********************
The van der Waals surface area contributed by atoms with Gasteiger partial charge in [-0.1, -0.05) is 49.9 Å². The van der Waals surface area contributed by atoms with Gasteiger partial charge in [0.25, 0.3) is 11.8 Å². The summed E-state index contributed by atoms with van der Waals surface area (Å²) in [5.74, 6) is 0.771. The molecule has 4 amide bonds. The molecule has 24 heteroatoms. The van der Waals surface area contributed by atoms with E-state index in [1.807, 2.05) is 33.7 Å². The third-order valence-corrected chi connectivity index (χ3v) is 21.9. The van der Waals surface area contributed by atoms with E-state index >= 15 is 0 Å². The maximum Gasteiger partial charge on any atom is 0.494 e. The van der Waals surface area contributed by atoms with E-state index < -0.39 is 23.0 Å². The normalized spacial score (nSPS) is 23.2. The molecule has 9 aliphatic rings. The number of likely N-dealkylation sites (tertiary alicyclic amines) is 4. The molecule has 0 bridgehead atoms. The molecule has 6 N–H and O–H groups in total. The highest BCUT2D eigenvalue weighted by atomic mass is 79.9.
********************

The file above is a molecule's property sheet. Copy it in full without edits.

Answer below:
The van der Waals surface area contributed by atoms with Gasteiger partial charge in [-0.1, -0.05) is 49.9 Å². The van der Waals surface area contributed by atoms with Gasteiger partial charge in [0.25, 0.3) is 11.8 Å². The summed E-state index contributed by atoms with van der Waals surface area (Å²) in [5.74, 6) is 0.771. The molecule has 4 amide bonds. The molecule has 24 heteroatoms. The van der Waals surface area contributed by atoms with E-state index in [1.807, 2.05) is 33.7 Å². The third-order valence-corrected chi connectivity index (χ3v) is 21.9. The van der Waals surface area contributed by atoms with E-state index >= 15 is 0 Å². The maximum Gasteiger partial charge on any atom is 0.494 e. The van der Waals surface area contributed by atoms with E-state index < -0.39 is 23.0 Å². The normalized spacial score (nSPS) is 23.2. The molecule has 9 aliphatic rings. The number of likely N-dealkylation sites (tertiary alicyclic amines) is 4. The molecule has 0 bridgehead atoms. The molecule has 6 N–H and O–H groups in total. The highest BCUT2D eigenvalue weighted by atomic mass is 79.9.